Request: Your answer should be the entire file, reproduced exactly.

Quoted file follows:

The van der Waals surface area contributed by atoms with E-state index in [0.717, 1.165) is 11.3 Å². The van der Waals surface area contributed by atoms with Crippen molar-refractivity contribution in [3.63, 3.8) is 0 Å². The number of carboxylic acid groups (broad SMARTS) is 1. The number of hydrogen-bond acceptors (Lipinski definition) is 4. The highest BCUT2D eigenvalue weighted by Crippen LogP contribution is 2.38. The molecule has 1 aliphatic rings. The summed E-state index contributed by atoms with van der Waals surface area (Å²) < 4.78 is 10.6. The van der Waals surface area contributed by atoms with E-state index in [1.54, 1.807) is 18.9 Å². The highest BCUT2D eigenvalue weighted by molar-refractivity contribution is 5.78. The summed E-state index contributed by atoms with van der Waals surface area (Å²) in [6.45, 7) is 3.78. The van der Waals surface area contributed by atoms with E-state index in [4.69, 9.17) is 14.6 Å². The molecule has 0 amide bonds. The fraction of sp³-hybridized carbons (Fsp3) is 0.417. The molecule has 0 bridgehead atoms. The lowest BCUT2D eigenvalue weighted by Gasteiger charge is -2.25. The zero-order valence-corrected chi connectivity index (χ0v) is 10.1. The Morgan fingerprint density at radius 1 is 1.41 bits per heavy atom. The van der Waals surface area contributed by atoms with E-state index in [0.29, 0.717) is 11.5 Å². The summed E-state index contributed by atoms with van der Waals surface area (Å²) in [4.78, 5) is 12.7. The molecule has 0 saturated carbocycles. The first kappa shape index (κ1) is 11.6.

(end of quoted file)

The van der Waals surface area contributed by atoms with E-state index in [0.717, 1.165) is 11.3 Å². The van der Waals surface area contributed by atoms with Crippen molar-refractivity contribution in [3.63, 3.8) is 0 Å². The number of carboxylic acid groups (broad SMARTS) is 1. The number of hydrogen-bond acceptors (Lipinski definition) is 4. The highest BCUT2D eigenvalue weighted by Crippen LogP contribution is 2.38. The molecule has 1 aliphatic rings. The summed E-state index contributed by atoms with van der Waals surface area (Å²) < 4.78 is 10.6. The van der Waals surface area contributed by atoms with E-state index in [1.54, 1.807) is 18.9 Å². The highest BCUT2D eigenvalue weighted by molar-refractivity contribution is 5.78. The summed E-state index contributed by atoms with van der Waals surface area (Å²) in [6.45, 7) is 3.78. The van der Waals surface area contributed by atoms with E-state index in [4.69, 9.17) is 14.6 Å². The molecule has 0 amide bonds. The fraction of sp³-hybridized carbons (Fsp3) is 0.417. The molecule has 0 bridgehead atoms. The lowest BCUT2D eigenvalue weighted by Gasteiger charge is -2.25. The zero-order valence-corrected chi connectivity index (χ0v) is 10.1. The Morgan fingerprint density at radius 1 is 1.41 bits per heavy atom. The van der Waals surface area contributed by atoms with E-state index in [0.29, 0.717) is 11.5 Å². The summed E-state index contributed by atoms with van der Waals surface area (Å²) in [4.78, 5) is 12.7. The molecule has 0 saturated carbocycles. The first kappa shape index (κ1) is 11.6.